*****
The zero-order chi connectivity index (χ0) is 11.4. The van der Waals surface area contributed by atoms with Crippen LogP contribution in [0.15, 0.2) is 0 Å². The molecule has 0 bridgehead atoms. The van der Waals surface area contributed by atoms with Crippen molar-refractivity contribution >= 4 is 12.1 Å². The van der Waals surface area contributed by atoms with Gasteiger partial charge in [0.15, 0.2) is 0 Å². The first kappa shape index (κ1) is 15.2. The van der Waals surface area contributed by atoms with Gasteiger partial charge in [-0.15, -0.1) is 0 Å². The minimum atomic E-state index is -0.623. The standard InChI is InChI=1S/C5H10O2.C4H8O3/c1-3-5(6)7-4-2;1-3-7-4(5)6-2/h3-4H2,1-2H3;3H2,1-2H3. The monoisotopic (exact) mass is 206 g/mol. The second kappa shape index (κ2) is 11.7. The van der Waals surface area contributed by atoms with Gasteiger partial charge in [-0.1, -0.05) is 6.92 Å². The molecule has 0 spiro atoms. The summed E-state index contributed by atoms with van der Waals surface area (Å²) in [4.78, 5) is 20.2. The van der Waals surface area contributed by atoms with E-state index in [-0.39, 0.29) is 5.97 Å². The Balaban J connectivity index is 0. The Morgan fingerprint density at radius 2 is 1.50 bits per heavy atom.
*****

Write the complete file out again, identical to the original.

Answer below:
The zero-order chi connectivity index (χ0) is 11.4. The van der Waals surface area contributed by atoms with Crippen LogP contribution in [0.15, 0.2) is 0 Å². The molecule has 0 bridgehead atoms. The van der Waals surface area contributed by atoms with Crippen molar-refractivity contribution >= 4 is 12.1 Å². The van der Waals surface area contributed by atoms with Gasteiger partial charge in [0.15, 0.2) is 0 Å². The first kappa shape index (κ1) is 15.2. The van der Waals surface area contributed by atoms with Gasteiger partial charge in [-0.15, -0.1) is 0 Å². The minimum atomic E-state index is -0.623. The standard InChI is InChI=1S/C5H10O2.C4H8O3/c1-3-5(6)7-4-2;1-3-7-4(5)6-2/h3-4H2,1-2H3;3H2,1-2H3. The monoisotopic (exact) mass is 206 g/mol. The second kappa shape index (κ2) is 11.7. The van der Waals surface area contributed by atoms with Gasteiger partial charge in [-0.1, -0.05) is 6.92 Å². The molecule has 0 spiro atoms. The summed E-state index contributed by atoms with van der Waals surface area (Å²) in [4.78, 5) is 20.2. The van der Waals surface area contributed by atoms with E-state index in [-0.39, 0.29) is 5.97 Å². The Balaban J connectivity index is 0. The Morgan fingerprint density at radius 2 is 1.50 bits per heavy atom.